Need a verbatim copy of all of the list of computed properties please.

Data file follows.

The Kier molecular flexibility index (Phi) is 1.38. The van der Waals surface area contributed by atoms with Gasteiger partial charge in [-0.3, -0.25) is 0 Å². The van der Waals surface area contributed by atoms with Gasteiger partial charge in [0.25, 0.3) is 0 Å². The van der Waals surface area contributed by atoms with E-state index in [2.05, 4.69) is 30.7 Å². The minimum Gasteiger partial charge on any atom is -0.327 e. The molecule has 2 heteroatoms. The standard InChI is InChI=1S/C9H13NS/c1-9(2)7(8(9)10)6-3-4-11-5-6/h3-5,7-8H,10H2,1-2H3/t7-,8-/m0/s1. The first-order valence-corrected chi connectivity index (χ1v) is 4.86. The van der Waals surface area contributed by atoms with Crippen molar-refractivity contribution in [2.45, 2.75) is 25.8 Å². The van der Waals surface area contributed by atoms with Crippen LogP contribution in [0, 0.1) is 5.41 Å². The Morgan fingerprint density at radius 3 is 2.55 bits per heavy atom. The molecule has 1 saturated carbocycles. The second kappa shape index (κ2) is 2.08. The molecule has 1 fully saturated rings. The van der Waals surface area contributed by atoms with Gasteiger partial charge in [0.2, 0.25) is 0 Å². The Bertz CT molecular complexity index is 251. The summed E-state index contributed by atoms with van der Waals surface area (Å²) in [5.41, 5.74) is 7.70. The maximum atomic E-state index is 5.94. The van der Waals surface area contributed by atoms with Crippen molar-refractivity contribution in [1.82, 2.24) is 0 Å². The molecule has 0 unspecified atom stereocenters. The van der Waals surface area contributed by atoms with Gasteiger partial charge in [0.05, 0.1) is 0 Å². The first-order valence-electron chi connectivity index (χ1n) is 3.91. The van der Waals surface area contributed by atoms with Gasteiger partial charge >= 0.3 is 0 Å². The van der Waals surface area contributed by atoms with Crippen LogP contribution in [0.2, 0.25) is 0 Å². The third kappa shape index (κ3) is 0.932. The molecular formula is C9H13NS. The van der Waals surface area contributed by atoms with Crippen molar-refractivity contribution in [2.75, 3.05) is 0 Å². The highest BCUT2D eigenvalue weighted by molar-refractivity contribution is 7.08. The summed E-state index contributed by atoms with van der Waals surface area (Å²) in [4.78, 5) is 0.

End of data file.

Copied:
The Kier molecular flexibility index (Phi) is 1.38. The van der Waals surface area contributed by atoms with Gasteiger partial charge in [-0.3, -0.25) is 0 Å². The van der Waals surface area contributed by atoms with Gasteiger partial charge in [0.25, 0.3) is 0 Å². The van der Waals surface area contributed by atoms with E-state index in [2.05, 4.69) is 30.7 Å². The minimum Gasteiger partial charge on any atom is -0.327 e. The molecule has 2 heteroatoms. The standard InChI is InChI=1S/C9H13NS/c1-9(2)7(8(9)10)6-3-4-11-5-6/h3-5,7-8H,10H2,1-2H3/t7-,8-/m0/s1. The first-order valence-corrected chi connectivity index (χ1v) is 4.86. The van der Waals surface area contributed by atoms with Crippen molar-refractivity contribution in [2.45, 2.75) is 25.8 Å². The van der Waals surface area contributed by atoms with Crippen LogP contribution in [0, 0.1) is 5.41 Å². The Morgan fingerprint density at radius 3 is 2.55 bits per heavy atom. The molecule has 1 saturated carbocycles. The second kappa shape index (κ2) is 2.08. The molecule has 1 fully saturated rings. The van der Waals surface area contributed by atoms with Gasteiger partial charge in [0.2, 0.25) is 0 Å². The Bertz CT molecular complexity index is 251. The summed E-state index contributed by atoms with van der Waals surface area (Å²) in [5.41, 5.74) is 7.70. The maximum atomic E-state index is 5.94. The van der Waals surface area contributed by atoms with Crippen molar-refractivity contribution in [1.82, 2.24) is 0 Å². The molecule has 0 unspecified atom stereocenters. The van der Waals surface area contributed by atoms with Gasteiger partial charge in [0.05, 0.1) is 0 Å². The first-order valence-electron chi connectivity index (χ1n) is 3.91. The van der Waals surface area contributed by atoms with Gasteiger partial charge >= 0.3 is 0 Å². The van der Waals surface area contributed by atoms with Crippen LogP contribution in [0.2, 0.25) is 0 Å². The third kappa shape index (κ3) is 0.932. The molecular formula is C9H13NS. The van der Waals surface area contributed by atoms with Crippen molar-refractivity contribution in [2.75, 3.05) is 0 Å². The highest BCUT2D eigenvalue weighted by molar-refractivity contribution is 7.08. The summed E-state index contributed by atoms with van der Waals surface area (Å²) in [4.78, 5) is 0.